Before the Dawn. ( for Cassie Murray)
( On Friday December First 1961.)
A scad of snow
blankets the hills
and bitter easterly gales
batter the white-washed
walls of the Murray house.
Tinderbox thatch with a zinc roof
on top -Now a huge red glow that
covered the sky. Suffocating black
smoke saturated the house.
Fiery flames spiral into the darkness
Andy Mooney raised the alarm
and with Cassie he oxters to safety
a frail feeble Mary Anne who
rarely has ever trod outside
on black ice
or even on winter snows.
Frozen sisters with downed heads
struggle, stumble to reach the stable
and huddle together.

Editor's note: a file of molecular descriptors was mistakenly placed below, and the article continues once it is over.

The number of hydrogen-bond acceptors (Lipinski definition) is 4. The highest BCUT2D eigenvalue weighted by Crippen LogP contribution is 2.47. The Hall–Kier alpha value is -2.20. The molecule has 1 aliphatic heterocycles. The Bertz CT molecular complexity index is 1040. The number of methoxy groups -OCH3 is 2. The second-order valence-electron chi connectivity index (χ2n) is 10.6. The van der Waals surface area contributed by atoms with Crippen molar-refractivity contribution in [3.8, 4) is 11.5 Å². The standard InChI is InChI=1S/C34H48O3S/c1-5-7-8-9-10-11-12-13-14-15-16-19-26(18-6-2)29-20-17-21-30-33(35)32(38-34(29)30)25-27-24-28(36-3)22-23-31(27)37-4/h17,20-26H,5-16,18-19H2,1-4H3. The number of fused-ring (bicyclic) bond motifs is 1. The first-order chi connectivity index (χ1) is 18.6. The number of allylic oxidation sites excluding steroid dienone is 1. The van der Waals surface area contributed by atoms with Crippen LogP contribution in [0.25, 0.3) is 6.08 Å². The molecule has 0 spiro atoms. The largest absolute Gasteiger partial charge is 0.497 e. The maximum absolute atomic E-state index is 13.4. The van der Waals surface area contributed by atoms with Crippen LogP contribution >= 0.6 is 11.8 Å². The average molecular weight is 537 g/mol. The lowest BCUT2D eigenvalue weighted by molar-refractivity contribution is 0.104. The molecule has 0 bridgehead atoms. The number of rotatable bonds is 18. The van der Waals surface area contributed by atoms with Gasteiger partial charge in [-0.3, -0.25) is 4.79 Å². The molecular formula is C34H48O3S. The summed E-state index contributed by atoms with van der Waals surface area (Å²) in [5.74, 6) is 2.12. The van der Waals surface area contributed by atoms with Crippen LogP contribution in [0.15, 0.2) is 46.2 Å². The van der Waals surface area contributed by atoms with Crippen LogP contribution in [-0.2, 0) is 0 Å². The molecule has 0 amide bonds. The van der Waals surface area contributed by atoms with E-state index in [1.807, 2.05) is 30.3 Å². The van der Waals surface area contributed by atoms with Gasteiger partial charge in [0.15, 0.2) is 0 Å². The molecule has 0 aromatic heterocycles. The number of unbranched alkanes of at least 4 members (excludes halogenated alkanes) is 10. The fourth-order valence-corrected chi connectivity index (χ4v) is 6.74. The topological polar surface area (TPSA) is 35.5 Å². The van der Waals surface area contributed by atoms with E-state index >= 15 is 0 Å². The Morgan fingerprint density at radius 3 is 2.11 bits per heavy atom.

Cassie grabbed a black shawl
and Andy’s Yankee topcoat.
Barefoot snow prints showed
Andy’s sprint to Ernie Rainey’s to get help.
Fire brigade came – but too late.
House, all the contents and bric a brac
Was it a faulty brick to the chimney?
Maybe a spark from the hearth or
a burning candle left on with
all the papers on the window sill?
Not another house in Ireland
ever had had so many
Saint Brigit crosses made by
Cassie’s hand. Blessed crosses
hung above all doorways
and even the byre. But on that
freezing winter morn.
Where was Saint Brigit to protect
Cassie’s house from the fire?
Michael Boyle is a native of Lavey, Derry, Ireland. His poems have appeared in the The Antigonish Review, Dalhousie Review, Tinteán and New Ulster Writing. He was awarded ‘The Arts and Letters’ prize for poetry in 2014 by the government of Newfoundland and Labrador. He currently lives in St John’s New Foundland, where he conducts a historical walking tour.